Alzheimer’s disease and related dementias

by Marilyn MILLER Program Officer Division of Neuroscience (DN).

The coronavirus has the research community adjusting on the fly to keep our science moving until we can safely return to our labs. One of the cool things about genetics research is that the big, beautiful data that drives the Alzheimer’s disease and related dementias (AD/ADRD) research field can be accessed and studied remotely. So, now’s a great time to announce the release of the latest genomics data set from the Alzheimer’s Disease Sequencing Project (ADSP).

It’s been a while since I first blogged about the NIA Genetics of Alzheimer’s Disease Data Storage Site (NIAGADS), and it has been growing strong ever since. Hosted by the University of Pennsylvania, NIAGADS is the data coordinating center for the ADSP and a key national repository for the field. It is a vital tool as we seek to better understand genes that increase risk for — or protection from — AD/ADRD, and ultimately to unveil potential new therapies to help prevent or delay the disease.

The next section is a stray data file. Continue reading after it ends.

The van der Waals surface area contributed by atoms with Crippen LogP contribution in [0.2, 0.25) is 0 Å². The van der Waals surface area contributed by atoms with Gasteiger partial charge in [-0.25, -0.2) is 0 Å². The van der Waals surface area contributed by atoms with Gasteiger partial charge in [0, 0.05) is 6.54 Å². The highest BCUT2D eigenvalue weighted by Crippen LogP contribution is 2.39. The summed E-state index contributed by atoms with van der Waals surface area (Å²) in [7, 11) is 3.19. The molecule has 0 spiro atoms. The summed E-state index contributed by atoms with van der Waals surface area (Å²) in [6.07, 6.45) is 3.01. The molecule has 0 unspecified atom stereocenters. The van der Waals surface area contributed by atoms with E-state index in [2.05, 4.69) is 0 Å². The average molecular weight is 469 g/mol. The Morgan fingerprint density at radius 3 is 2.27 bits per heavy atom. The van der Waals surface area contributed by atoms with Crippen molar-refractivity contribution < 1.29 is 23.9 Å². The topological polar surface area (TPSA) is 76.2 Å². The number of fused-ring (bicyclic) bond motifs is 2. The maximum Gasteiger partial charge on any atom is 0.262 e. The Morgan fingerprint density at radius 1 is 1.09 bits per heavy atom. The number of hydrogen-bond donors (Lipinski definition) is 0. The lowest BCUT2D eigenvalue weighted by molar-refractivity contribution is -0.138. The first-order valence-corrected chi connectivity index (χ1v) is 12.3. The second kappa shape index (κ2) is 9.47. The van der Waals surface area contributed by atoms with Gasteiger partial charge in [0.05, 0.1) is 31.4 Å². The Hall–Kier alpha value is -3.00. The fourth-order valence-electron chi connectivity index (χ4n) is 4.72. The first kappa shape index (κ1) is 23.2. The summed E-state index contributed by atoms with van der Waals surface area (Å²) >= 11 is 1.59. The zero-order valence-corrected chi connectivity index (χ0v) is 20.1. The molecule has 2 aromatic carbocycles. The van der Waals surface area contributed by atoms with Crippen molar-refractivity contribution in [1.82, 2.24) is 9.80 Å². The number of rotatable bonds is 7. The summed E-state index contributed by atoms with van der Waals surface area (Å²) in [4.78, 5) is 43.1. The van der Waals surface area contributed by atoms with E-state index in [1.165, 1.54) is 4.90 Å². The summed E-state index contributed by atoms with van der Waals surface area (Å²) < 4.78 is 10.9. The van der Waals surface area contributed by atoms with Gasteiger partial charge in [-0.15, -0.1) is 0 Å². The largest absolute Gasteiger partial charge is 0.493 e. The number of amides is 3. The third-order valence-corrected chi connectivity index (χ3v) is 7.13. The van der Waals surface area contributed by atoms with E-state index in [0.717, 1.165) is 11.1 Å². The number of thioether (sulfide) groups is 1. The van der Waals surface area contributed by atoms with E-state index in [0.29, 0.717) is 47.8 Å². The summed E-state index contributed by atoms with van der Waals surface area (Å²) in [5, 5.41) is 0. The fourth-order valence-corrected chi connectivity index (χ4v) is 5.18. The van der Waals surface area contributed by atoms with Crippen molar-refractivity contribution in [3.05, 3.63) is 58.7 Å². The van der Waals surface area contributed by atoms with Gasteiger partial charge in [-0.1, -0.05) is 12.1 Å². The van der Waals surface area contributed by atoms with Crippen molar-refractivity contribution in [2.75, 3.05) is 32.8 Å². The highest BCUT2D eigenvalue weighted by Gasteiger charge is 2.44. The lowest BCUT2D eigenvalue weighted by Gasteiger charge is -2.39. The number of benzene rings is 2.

The ADSP was inaugurated in 2012 to study the genetic architecture of AD/ADRD using next-generation sequencing technologies to identify rare variants in large populations. The ADSP is helping researchers identify new genomic variants that increase risk for late-onset Alzheimer’s disease and better understand why some people with known risk factor gene variants do not develop AD. Through large, diverse studies and participant populations, the ADSP also helps sequence data to extend previous discoveries that could illuminate new pathways to therapeutic targets.

Through the NIAGADS Data Sharing Service (DSS) website, researchers can now access robust sequencing data of the protein-coding regions (exomes) of 19,922 samples from 9 different studies with multi-ethnic data sets. To access data, qualified investigators can submit Data Access Requests by following the instructions. The DSS site also includes a list of contributing cohorts and a breakdown of the subjects by condition and population background.

NIA supports additional projects through the ADSP Follow Up Sequencing Program. Project researchers will contribute DNA and phenotypes to ADSP for additional whole-genome sequencing. The next major data release — consisting of around 17,000 complete genomes (including the 4,789 genomes that were released in 2018) — should be available at NIAGADS DSS toward the end of the year.

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